It’s quite a difficult situation to understand, as there’s a constant battle between adhering to EU laws while satisfying the needs of each and every government. As can be seen on the European Commission’s website, “there is no sector-specific EU legislation for gambling services”, yet it is also stated that “operators licensed in one or more EU countries can offer gambling services in other countries without the authorisation normally required”.
So, what are some of the countries that offer licenses?
The UK Gambling Commission was established as part of the government’s Gambling Act 2005, with the organisation’s purpose being to oversee the vast majority of betting across the United Kingdom. Since 2014, the country became a regulated market which ensured that any online casino who wished to host UK players would need to acquire a license. Prior to this, any other EU member state license was acceptable.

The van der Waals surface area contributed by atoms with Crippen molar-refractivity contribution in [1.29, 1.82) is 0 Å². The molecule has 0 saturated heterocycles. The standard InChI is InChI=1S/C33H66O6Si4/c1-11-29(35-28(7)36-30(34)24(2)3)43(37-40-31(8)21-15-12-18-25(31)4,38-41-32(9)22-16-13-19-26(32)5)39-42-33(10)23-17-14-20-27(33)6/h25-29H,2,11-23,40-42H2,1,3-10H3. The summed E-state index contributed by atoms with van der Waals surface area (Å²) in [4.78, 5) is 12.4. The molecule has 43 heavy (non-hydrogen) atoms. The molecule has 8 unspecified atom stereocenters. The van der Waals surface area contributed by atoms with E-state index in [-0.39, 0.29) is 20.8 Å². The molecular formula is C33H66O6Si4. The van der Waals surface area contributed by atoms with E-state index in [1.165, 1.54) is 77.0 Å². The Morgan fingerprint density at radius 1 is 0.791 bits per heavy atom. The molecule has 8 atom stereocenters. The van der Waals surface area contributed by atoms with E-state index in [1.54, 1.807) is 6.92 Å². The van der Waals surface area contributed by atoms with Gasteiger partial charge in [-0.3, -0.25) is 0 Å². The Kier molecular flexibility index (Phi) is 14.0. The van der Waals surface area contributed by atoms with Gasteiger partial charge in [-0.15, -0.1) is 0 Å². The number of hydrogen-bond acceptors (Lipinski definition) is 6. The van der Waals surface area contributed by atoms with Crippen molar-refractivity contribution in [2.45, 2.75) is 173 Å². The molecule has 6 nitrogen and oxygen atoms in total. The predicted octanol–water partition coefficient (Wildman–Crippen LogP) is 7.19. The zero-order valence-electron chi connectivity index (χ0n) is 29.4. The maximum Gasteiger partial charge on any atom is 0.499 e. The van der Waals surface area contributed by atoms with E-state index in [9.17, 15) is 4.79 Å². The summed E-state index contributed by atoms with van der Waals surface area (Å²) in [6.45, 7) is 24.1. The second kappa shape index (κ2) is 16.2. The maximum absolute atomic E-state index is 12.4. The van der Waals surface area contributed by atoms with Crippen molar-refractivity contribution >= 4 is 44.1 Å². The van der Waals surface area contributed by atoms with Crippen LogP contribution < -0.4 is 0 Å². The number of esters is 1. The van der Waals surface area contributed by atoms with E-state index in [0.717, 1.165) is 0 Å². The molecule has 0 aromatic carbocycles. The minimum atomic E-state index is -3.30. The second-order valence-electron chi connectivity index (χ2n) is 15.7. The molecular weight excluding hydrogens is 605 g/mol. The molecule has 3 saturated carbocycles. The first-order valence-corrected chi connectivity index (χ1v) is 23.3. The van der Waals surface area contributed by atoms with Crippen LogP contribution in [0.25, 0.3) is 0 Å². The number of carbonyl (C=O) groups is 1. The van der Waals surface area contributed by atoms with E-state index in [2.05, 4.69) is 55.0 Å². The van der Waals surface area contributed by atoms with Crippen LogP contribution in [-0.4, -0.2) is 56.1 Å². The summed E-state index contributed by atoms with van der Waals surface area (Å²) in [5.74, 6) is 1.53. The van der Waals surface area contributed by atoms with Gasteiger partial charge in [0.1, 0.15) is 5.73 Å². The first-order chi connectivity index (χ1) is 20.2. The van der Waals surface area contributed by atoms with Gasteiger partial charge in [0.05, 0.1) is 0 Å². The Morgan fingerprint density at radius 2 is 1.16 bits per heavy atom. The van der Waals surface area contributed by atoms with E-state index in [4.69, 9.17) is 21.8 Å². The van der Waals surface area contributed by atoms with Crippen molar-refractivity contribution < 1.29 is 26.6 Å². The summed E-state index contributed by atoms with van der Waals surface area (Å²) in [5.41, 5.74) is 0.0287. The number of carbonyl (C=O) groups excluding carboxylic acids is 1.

It is one of the strongest gaming licenses that an online casino operator can hold, with rigorous checks and procedures in place to guarantee a level playing field.
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Next up is Malta – the small Mediterranean island that has become something of an iGaming hub in recent years due to the sheer number of online casino-interested companies situated there. After being set up in 2001, it’s one of the oldest gaming licenses that an online casino can acquire too, and it’s widely-respected across the industry. Expect many of the big-hitters to have one.